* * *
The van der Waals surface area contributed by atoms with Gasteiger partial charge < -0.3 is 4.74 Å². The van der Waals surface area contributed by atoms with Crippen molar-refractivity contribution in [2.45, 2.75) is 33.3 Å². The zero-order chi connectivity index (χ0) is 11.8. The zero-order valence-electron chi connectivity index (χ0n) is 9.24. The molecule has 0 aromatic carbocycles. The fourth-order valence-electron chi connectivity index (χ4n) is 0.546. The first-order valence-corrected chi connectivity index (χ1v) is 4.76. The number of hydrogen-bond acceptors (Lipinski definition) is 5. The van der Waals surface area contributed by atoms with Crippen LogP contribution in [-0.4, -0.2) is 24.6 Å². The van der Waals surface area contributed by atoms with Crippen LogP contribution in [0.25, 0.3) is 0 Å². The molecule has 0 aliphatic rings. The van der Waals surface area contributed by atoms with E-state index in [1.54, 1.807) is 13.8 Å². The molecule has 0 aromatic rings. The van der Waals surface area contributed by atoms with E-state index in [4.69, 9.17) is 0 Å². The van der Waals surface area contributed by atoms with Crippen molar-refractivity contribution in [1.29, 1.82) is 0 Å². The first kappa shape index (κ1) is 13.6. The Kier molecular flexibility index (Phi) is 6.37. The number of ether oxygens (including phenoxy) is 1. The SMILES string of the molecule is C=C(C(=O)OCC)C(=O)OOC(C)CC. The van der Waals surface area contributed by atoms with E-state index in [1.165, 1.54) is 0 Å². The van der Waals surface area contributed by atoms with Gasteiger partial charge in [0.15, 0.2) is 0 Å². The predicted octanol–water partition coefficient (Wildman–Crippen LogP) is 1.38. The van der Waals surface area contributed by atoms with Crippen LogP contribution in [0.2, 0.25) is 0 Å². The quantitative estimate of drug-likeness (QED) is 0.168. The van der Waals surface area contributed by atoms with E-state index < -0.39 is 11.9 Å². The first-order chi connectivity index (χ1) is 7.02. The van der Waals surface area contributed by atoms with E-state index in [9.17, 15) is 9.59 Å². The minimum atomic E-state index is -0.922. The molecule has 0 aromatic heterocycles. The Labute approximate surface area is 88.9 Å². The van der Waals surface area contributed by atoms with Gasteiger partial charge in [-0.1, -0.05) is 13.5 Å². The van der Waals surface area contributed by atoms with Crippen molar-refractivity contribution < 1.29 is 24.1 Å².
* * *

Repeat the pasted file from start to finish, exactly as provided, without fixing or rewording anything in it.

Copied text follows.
The van der Waals surface area contributed by atoms with Gasteiger partial charge < -0.3 is 4.74 Å². The van der Waals surface area contributed by atoms with Crippen molar-refractivity contribution in [2.45, 2.75) is 33.3 Å². The zero-order chi connectivity index (χ0) is 11.8. The zero-order valence-electron chi connectivity index (χ0n) is 9.24. The molecule has 0 aromatic carbocycles. The fourth-order valence-electron chi connectivity index (χ4n) is 0.546. The first-order valence-corrected chi connectivity index (χ1v) is 4.76. The number of hydrogen-bond acceptors (Lipinski definition) is 5. The van der Waals surface area contributed by atoms with Crippen LogP contribution in [-0.4, -0.2) is 24.6 Å². The van der Waals surface area contributed by atoms with Crippen LogP contribution in [0.25, 0.3) is 0 Å². The molecule has 0 aliphatic rings. The van der Waals surface area contributed by atoms with E-state index in [1.54, 1.807) is 13.8 Å². The molecule has 0 aromatic rings. The van der Waals surface area contributed by atoms with E-state index in [4.69, 9.17) is 0 Å². The van der Waals surface area contributed by atoms with Crippen molar-refractivity contribution in [1.29, 1.82) is 0 Å². The first kappa shape index (κ1) is 13.6. The Kier molecular flexibility index (Phi) is 6.37. The number of ether oxygens (including phenoxy) is 1. The SMILES string of the molecule is C=C(C(=O)OCC)C(=O)OOC(C)CC. The van der Waals surface area contributed by atoms with E-state index in [1.165, 1.54) is 0 Å². The van der Waals surface area contributed by atoms with Gasteiger partial charge in [0.15, 0.2) is 0 Å². The predicted octanol–water partition coefficient (Wildman–Crippen LogP) is 1.38. The van der Waals surface area contributed by atoms with Crippen LogP contribution in [0.2, 0.25) is 0 Å². The quantitative estimate of drug-likeness (QED) is 0.168. The van der Waals surface area contributed by atoms with E-state index < -0.39 is 11.9 Å². The first-order chi connectivity index (χ1) is 7.02. The van der Waals surface area contributed by atoms with E-state index in [9.17, 15) is 9.59 Å². The minimum atomic E-state index is -0.922. The molecule has 0 aromatic heterocycles. The Labute approximate surface area is 88.9 Å². The van der Waals surface area contributed by atoms with Gasteiger partial charge in [-0.1, -0.05) is 13.5 Å². The van der Waals surface area contributed by atoms with Crippen molar-refractivity contribution < 1.29 is 24.1 Å².